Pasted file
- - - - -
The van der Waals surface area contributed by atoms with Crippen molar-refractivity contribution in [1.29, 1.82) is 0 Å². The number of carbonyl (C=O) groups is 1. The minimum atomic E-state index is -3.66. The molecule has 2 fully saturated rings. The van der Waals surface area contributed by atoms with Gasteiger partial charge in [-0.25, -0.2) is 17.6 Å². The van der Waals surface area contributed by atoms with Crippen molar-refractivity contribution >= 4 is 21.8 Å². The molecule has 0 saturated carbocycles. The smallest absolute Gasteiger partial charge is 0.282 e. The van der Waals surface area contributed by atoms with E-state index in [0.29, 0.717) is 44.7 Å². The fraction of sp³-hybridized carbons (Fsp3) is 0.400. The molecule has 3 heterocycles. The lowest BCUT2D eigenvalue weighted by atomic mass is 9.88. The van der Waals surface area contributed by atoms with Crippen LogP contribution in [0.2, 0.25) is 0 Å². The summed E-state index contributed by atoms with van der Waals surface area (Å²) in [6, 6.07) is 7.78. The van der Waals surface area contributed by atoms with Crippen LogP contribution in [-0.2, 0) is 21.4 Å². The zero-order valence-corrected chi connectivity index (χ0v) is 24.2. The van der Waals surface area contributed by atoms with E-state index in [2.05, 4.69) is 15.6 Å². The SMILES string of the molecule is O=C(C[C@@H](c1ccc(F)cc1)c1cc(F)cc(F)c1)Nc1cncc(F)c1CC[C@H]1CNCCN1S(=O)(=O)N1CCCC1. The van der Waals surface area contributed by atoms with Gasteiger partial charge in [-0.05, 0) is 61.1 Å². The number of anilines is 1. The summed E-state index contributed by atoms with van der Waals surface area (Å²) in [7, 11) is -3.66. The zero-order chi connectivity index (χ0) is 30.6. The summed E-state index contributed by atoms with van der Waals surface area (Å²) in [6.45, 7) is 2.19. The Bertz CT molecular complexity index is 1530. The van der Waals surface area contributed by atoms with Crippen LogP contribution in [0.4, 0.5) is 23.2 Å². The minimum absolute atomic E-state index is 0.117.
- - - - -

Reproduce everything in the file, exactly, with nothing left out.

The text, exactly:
The van der Waals surface area contributed by atoms with Crippen molar-refractivity contribution in [1.29, 1.82) is 0 Å². The number of carbonyl (C=O) groups is 1. The minimum atomic E-state index is -3.66. The molecule has 2 fully saturated rings. The van der Waals surface area contributed by atoms with Gasteiger partial charge in [-0.25, -0.2) is 17.6 Å². The van der Waals surface area contributed by atoms with Crippen molar-refractivity contribution >= 4 is 21.8 Å². The molecule has 0 saturated carbocycles. The smallest absolute Gasteiger partial charge is 0.282 e. The van der Waals surface area contributed by atoms with E-state index in [0.29, 0.717) is 44.7 Å². The fraction of sp³-hybridized carbons (Fsp3) is 0.400. The molecule has 3 heterocycles. The lowest BCUT2D eigenvalue weighted by atomic mass is 9.88. The van der Waals surface area contributed by atoms with Crippen LogP contribution in [0.2, 0.25) is 0 Å². The summed E-state index contributed by atoms with van der Waals surface area (Å²) in [6, 6.07) is 7.78. The van der Waals surface area contributed by atoms with Crippen LogP contribution in [-0.2, 0) is 21.4 Å². The zero-order valence-corrected chi connectivity index (χ0v) is 24.2. The van der Waals surface area contributed by atoms with E-state index in [2.05, 4.69) is 15.6 Å². The SMILES string of the molecule is O=C(C[C@@H](c1ccc(F)cc1)c1cc(F)cc(F)c1)Nc1cncc(F)c1CC[C@H]1CNCCN1S(=O)(=O)N1CCCC1. The van der Waals surface area contributed by atoms with Gasteiger partial charge in [-0.05, 0) is 61.1 Å². The number of anilines is 1. The summed E-state index contributed by atoms with van der Waals surface area (Å²) in [7, 11) is -3.66. The zero-order chi connectivity index (χ0) is 30.6. The summed E-state index contributed by atoms with van der Waals surface area (Å²) in [6.45, 7) is 2.19. The Bertz CT molecular complexity index is 1530. The van der Waals surface area contributed by atoms with Crippen LogP contribution in [0.4, 0.5) is 23.2 Å². The minimum absolute atomic E-state index is 0.117.